“Seeing what’s happened to the whitebark pine really shakes you up,” Tomback said, adding that scientists and officials need to be “strategic” if they want to protect some of the remaining conifers growing near mountain tops. “There is certainly nothing that’s going to work to protect millions of acres of these high-elevation trees.”

That is why federal officials are singling out trees such as the limber pine at the Beaver Ponds area, attaching a pouch filled with the chemical compound verbenone to ward off beetles. Verbenone mimics the scent of an insect pheromone, giving off a false signal that the tree has already suffered a mass attack, prompting the beetles to move on.

“It’s like we draw them in and we tell them, ‘The hotel’s full,’ ” said Jeff Witcosky, a Forest Service entomologist in Lakewood, Colo.

The West’s beetle epidemic may be beginning to wane, federal officials said, giving scientists the time they need to figure out how best to help the forest adapt to future changes.Mountain pine beetles killed 8.8 million acres of trees in 2009, 6.8 million acres in 2010 and 3.8 million in 2011, according to the Forest Service.

Since late 2009, the Forest Service has collected seeds from five high-elevation pines and placed them in long-term storage. Officials say it will likely take three to five years more to get the genetic material they need for each species.

“We don’t intend to use these seeds unless the horrible happens, and we have to reassemble these populations,” said Robert Mangold, the agency’s director of forest health protection.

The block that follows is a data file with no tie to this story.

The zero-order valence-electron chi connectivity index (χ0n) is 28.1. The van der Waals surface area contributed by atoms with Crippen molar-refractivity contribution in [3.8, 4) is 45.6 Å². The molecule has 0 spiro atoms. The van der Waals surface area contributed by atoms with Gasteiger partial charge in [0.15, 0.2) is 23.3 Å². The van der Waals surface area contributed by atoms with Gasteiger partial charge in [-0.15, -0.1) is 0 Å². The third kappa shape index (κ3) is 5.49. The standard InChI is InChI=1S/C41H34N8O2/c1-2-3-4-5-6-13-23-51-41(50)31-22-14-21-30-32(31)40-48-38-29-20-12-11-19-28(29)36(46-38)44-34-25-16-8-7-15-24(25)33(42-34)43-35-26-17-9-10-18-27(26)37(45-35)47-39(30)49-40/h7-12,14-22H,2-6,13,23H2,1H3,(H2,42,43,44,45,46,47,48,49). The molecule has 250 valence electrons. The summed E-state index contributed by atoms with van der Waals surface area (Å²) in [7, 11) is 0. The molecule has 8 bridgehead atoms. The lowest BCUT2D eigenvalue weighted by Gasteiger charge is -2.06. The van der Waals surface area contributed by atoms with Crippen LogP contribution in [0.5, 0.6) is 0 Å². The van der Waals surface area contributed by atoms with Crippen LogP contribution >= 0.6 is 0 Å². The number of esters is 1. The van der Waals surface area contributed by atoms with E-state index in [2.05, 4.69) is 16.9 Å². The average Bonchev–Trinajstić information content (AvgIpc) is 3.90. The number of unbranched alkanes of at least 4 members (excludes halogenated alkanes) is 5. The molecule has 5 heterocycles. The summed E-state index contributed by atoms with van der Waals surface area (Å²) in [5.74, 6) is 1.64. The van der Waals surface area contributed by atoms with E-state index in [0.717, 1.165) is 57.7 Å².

Meanwhile, scientists including Schoettle and Richard Sniezko, a geneticist at the Forest Service’s Dorena Genetic Resource Center in Oregon, are growing thousands of saplings from collected seeds so they can test which ones show the greatest resistance to blister rust.

“Genetic diversity really is the core of life,” Sniezko said, adding that mastering the genetics of these species “gives us a tool” to help sustain them under specific threats.

Researchers are also testing how some of these pines fare at different elevations, in case the agency has to replant in the future and wants to shift the trees’ distribution to give them a better shot at withstanding global warming.

“We’re at the beginning,” said Jeff Connor, the park’s natural resource specialist.

Elsewhere in the West, the Forest Service is recommending thinning trees as part of its climate strategy, which some environmentalists charge is a way to justify commercial logging.

John Muir Project Director Chad Hanson, whose group opposes commercial logging in national forests, said these projects will kill five to 10 times the number of trees that would die from beetle infestations.

“There’s no scientific justification for it,” Hanson said, adding that standing dead trees provide critical habitats for many species. “It’s just economic opportunism.”

Cleaves said the plan is aimed more at maximizing the growth of older trees than addressing climate impacts.

Wilderness Society ecologist Greg Aplet praised the agency for its overall climate-change approach, saying it has “embraced” global warming “as a major risk factor for which it must plan.”

“But even where the issue is being dealt with head on, resources are a huge constraint,” he added.

Schoettle said that in spite of those constraints, federal scientists and managers can still save many of the high-elevation pines, “if we can stay ahead of the curve, if we can manage for resilience.”

The Forest Service is spending between $1 million and $2 million a year to protect high-elevation pines.

“It’s not as if after these threats come through and climate change continues that these ecosystems will return to what they were,” Schoettle said, “but they will persist and will continue to function.”